Macro photo of tooth wheel mechanism with CAREER, EDUCATION, ABILITY, VISION, SKILL, GOAL and POTENTIAL words imprinted on metal surface
Pa. needs more skilled workers — what role can community colleges play?
Airdate: November 01, 2022
Pennsylvania had a record low unemployment rate of 4.1% and more than 263,000 Pennsylvanians were looking for work in September.
At the same time, and no doubt you’ve noticed or been affected by it, Pennsylvania employers are having trouble finding enough workers to fill positions.
The COVID-19 pandemic has been a factor in the labor shortage but even before the pandemic, there weren’t enough skilled workers in the state.
Alex Halper Vice President of Government Affairs at the Pennsylvania Chamber of Business and Industry appeared on The Spark Tuesday and talked about the jobs that are needed in Pennsylvania,”One of Pennsylvania’s great strengths is how diverse the diversity of our economy. And that is true throughout the Commonwealth and all the various regions. When we hear from chamber members and employers across the state that they can’t find people, it represents a cross-section of all those industries. We hear it from the energy sector. We hear it from manufacturers. Health care in particular around the state, many communities. The health care institutions are their top employers. And they cannot find people. And the long term projections for health care are daunting. That, of course, is a concern from an employer perspective, but also just for us as Pennsylvanians, we need a robust health care system, I.T. professionals. It is broad. So that means that for kids or for incumbent workers and adults who are looking to make themselves more employable or to upskill, there are a lot of options out there.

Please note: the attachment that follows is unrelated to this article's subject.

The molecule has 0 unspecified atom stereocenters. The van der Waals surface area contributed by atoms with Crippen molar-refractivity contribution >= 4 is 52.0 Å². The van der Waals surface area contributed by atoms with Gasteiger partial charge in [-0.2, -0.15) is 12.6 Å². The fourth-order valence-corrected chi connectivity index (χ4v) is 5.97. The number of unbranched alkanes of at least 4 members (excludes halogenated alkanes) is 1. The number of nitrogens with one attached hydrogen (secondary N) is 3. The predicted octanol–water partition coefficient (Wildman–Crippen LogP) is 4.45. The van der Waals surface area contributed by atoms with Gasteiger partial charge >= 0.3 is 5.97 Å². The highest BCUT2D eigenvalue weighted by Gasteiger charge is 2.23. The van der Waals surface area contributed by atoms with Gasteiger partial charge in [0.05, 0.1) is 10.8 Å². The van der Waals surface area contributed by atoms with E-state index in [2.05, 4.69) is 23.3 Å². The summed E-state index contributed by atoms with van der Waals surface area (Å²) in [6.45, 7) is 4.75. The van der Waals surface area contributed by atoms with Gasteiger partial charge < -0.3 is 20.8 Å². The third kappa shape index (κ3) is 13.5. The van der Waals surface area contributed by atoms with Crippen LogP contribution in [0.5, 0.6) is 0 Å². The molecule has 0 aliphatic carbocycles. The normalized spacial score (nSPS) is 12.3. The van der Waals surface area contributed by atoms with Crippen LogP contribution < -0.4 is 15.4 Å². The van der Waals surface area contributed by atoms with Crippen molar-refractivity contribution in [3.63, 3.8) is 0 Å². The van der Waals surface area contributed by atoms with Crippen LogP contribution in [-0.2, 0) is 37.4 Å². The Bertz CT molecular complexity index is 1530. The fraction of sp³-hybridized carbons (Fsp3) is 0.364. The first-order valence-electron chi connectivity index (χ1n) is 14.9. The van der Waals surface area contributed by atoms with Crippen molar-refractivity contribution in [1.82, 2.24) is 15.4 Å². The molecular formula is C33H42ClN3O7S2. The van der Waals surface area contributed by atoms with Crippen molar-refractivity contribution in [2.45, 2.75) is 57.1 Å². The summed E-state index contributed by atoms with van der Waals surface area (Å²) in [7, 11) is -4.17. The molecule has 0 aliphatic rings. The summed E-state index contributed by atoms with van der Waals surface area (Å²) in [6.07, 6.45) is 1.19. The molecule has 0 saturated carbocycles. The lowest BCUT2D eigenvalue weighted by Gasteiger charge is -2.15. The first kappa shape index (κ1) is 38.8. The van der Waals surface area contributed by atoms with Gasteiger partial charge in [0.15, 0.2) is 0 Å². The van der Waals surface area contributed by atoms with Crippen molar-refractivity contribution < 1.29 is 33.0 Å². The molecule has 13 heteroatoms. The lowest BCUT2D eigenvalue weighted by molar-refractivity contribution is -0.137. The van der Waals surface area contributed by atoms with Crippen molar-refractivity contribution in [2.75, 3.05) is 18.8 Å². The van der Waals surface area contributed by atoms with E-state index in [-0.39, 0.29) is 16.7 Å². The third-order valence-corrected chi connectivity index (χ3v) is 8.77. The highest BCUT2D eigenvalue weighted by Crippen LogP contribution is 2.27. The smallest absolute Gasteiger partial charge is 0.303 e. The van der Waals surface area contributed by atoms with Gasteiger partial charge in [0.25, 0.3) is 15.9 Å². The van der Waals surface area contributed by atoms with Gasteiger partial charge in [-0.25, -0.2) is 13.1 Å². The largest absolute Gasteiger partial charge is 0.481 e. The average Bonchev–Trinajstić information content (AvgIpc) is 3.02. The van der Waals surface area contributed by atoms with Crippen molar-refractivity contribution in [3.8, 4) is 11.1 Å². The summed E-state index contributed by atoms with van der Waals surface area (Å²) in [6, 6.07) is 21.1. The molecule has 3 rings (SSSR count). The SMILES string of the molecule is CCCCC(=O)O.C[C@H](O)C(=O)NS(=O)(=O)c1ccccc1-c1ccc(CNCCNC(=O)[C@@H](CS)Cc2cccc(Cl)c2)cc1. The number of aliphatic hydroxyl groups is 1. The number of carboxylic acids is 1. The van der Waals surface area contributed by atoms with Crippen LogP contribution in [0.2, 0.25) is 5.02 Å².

Elizabeth Bolden, President & CEO of the Pennsylvania Commission for Community Colleges indicated that the state’s community colleges have added 80 new programs on top of the job training programs they already have to train or re-train workers. She added that comes after consulting with employers on the kind of jobs needed,”They’re very flexible and nimble. So if a hospital comes to a community college and says we need a phlebotomy program, for example, up and running in six months, community colleges are able to respond to that need very quickly. And then you have to use data. I mean, the state has a lot of data. There are private companies that we used to do labor market projections. And that’s how we can tell that there is going to be a need in health care. There’s going to be a need in it. There’s going to be a need for CDL drivers. And then we adjust our programing accordingly. So I mentioned the 80 programs that we’ve started in this academic year. The same holds true when programs are no longer relevant. The colleges will begin to teach those programs out so that we are not educating students into poverty, into jobs that don’t exist.”